| | | /-------------- (0-30) ············ Days of months
| | | | /------------ (0-11) ············ Months
| | | | | /---------- (optional, any int) Year
| | | | | | /-------- (optional) ········ Timezone offset
| | | | | | |  /----- (optional, 0-6) ··· Week days
| | | | | | |  |  /-- (optional, 0-999) · Milliseconds (0 by default)
* * * * * * 0o *w 0ms

Years, timezone, week days and milliseconds are optional settings. Next snippets are equal:

*/15 * * * *
*/15 * * * * * // with year
*/15 * * * * * 0ms // with year and milliseconds

Supported syntax

Currently the library support next syntax for date/time elements:

Ranges

Ranges are working like common rangeTo (or ..) in kotlin:

0-5 * * * *

In the example above scheduler will trigger every second from the beginning of the minute up to fifth second of minute.

Start/Step

Start/step is a little bit more complicated syntax. It means start from the first element, repeat triggering every second element. Examples:

5/15 * * * *

Means that each minute starting from fifth second it will repeat triggering every fifteenth second: 5, 20, 35, 50.

Every

Every is more simple syntax and could be explained as a shortcut for 0/{int}. Example:

*/15 * * * *

Means that each minute it will repeat triggering every fifteenth second: 0, 15, 30, 45.

Just at the time

The most simple syntax. It means, that scheduler will call triggering every time when element was reached:

15 * * * *

Means that each minute scheduler will call triggering at the fifteenth second.

Listing

All the previous elements can be combined with listing. Lets just see several examples:

0,10 * * * *

Will trigger every minute at the 0 and 10 seconds (see Just at the time)

0-5,10 * * * *

Will trigger every minute from 0 to 5 seconds and at the 10 seconds (see Ranges)

Examples

Describing

KrontabScheduler

KronScheduler is the simple interface with only one function next. This function optionally get as a parameter DateTime which will be used as start point for the calculation of next trigger time. This function will return the next DateTime when something must happen.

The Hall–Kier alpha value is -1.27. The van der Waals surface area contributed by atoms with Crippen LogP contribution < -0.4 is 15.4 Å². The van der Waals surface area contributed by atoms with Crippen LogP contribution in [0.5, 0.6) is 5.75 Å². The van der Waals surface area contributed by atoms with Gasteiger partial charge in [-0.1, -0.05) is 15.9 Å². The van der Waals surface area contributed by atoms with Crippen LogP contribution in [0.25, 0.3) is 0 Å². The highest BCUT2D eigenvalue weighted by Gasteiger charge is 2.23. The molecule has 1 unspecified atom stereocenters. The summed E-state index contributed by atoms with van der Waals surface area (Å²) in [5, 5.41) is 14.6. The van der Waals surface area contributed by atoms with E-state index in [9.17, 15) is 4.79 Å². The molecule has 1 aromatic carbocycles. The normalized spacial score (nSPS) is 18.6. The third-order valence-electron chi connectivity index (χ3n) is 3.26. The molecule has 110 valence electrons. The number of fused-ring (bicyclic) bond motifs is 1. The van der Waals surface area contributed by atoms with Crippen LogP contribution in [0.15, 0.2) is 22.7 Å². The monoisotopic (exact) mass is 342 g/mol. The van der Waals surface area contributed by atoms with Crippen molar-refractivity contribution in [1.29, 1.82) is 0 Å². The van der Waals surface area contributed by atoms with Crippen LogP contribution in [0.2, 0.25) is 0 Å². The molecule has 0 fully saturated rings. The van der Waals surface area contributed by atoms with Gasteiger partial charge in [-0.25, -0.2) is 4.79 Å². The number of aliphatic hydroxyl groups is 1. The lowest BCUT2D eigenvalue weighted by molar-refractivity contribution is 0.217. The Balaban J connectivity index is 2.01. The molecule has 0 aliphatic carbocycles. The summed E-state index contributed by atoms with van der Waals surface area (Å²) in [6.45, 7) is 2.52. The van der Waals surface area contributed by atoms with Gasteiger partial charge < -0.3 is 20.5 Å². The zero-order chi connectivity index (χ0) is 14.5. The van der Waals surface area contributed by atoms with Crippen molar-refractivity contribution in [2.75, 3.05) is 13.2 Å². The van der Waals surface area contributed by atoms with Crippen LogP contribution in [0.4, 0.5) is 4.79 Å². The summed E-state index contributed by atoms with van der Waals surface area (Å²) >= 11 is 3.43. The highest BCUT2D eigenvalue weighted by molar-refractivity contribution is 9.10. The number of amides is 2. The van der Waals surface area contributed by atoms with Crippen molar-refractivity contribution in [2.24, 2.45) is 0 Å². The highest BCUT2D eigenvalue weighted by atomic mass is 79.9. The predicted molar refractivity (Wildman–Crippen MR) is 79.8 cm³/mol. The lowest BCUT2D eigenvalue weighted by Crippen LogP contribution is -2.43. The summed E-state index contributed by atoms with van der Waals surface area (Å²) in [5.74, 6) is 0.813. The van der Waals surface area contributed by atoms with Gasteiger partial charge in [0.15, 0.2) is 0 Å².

Default realisation

Default realisation (CronDateTimeScheduler) can be created using several ways:

In the examples below the result of created scheduler will be the same.

Crontab-like way

Crontab-like syntax
See String format for more info about the crontab-line syntax

This way will be very useful for cases when you need to configure something via external configuration (from file on startup or via some parameter from requests, for example):

val schedule = "5 * * * *"
val scheduler = buildSchedule(schedule)

scheduler.asFlow().onEach {
  // this block will be called every minute at 5 seconds
}.launchIn(someCoroutineScope)

Lambda way

In case of usage builder (lets call it lambda way), you will be able to configure scheduler in more type-safe way:

val scheduler = buildSchedule {
  seconds {
    at(5)
  }
}

scheduler.asFlow().onEach {
  // this block will be called every minute at 5 seconds
}.launchIn(someCoroutineScope)

Custom scheduler

You are always able to use your own realisation of scheduler. For example:

class RandomScheduler : KronScheduler {
  override suspend fun next(relatively: DateTime): DateTime {
    return relatively + DateTimeSpan(seconds = Random.nextInt() % 60)
  }
}

In the example above we have created RandomScheduler, which will return random next time in range 0-60 seconds since relatively argument.